ADVOCACY THE JUDGE’S VIEW: SERIES 3 PART 7: LADY JUSTICE MACUR: NOT DIVERTING FROM A SCRIPT AND STATEMENTS OF PRINCIPLE THAT POSE AS QUESTIONS

In this post I am recommending you read an interview with Lady Justice Macur by the Law Society “the art of good advocacy”. This is an interview following a seminar with the same name given in April 2016.  Remember these are selected highlights, there is no substitute for reading the original. 

“One of the worst things I think is an advocate who is so anxious about a spontaneous performance or their ability to recall their learning or experience, that they will not be diverted from a script. It’s very obvious when a judge has such advocates before them that their thought processes are not so keen as they could be, and they offer less assistance to the court.”

ADVOCACY IS AN ART AND NOT A SCIENCE

It is difficult to learn to be an advocate by rote.

 “It’s often a process of accumulating personal experiences, observing other advocates, different judges and court settings, and appreciating what works best.”

CONTINUAL LEARNING IS ESSENTIAL

 “I don’t think that any advocate stops learning their trade. There is always something new to learn in ongoing daily court life, even if it’s sitting alongside another advocate and thinking ‘that was a really good way of doing that’, or ‘that went down badly, I won’t do that’. You should always be open to ways of improving your presentation and practice”

FLEXIBILITY IS THE KEY

Lady Macur states flexibility is the key.

  • Every advocate has to be able to react to the moment.
  • Things do not follow a set pattern in the courtroom.
  • You need to be able to think on your feet

SOMETIMES YOU ARE ON A “NO HOPER”

  • You have to be able to stand back from the fray and look at things objectively.
  • By making a realistic and objective assessment you are in the best position to advance your case.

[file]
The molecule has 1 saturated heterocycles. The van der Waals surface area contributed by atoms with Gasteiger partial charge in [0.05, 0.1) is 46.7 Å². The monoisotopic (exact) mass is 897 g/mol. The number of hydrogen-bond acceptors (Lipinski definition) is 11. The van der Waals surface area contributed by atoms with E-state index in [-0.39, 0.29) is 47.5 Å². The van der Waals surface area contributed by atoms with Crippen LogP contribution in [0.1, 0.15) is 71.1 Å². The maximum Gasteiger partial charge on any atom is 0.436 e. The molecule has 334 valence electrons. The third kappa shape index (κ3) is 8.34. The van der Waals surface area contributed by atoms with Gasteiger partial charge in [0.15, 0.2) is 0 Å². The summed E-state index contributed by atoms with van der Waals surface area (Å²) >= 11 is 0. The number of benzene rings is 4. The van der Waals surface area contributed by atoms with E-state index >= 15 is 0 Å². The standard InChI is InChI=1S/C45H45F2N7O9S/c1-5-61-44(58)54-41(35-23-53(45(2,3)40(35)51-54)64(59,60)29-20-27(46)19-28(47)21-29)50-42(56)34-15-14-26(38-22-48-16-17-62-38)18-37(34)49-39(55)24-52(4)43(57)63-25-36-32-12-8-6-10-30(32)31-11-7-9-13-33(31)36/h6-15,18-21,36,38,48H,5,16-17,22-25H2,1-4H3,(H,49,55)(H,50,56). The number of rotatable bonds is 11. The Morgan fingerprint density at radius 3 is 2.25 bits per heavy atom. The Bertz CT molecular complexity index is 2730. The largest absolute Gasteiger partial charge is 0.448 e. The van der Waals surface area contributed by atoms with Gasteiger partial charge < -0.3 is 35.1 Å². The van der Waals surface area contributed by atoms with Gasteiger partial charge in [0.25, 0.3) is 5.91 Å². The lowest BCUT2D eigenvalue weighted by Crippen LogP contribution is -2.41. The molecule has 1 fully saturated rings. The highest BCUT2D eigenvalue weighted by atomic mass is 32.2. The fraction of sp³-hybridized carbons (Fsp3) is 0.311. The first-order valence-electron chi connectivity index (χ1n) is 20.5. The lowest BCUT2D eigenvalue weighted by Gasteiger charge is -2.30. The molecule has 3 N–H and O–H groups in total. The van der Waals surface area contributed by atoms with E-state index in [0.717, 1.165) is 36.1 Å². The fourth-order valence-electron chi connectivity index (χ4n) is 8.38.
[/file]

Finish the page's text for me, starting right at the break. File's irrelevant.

“SMELL THE WIND”

A flexible approach is essential.

“Other advocates perhaps don’t appreciate that they need to have a flexible approach – and these advocates tend to be the ones who have their heads down in court. They will go through a set of notes without listening to a question and answering it, and they fail to respond to an ever-changing and dynamic courtroom. I think a courtroom situation is by and large dynamic, and you have to be able to respond to and thrive within it.”

KNOW THE DIFFERENCE BETWEEN ADDRESSING A JUDGE AND A JURY

Advocates sometimes forget the difference and “advocate their cause as though the bench has no prior experience of litigation or the vagaries of life”.

PUTTING FORWARD STATEMENTS OF PRINCIPLE AS “QUESTIONS”

When asked about common mistakes that advocates make Lady Macur states:

 “I used to see an unfortunate trait in advocates of not asking questions of witnesses in an acceptable form, and dressing up quite long-winded statements of principle as a question by just tagging on at the end ‘do you agree’ or ‘isn’t that so’ etc. “

She gives the advice:

“It pays to remember that when asking a question to obtain a fact, the fact will often be better obtained by being direct, usually in the first person, and without calling on the witness to comment. The time for comment is in closing submissions, not when you are embarking upon cross-examination, examination in chief or re-examination. You will not benefit by a witness commenting on whether or not your question is valid.”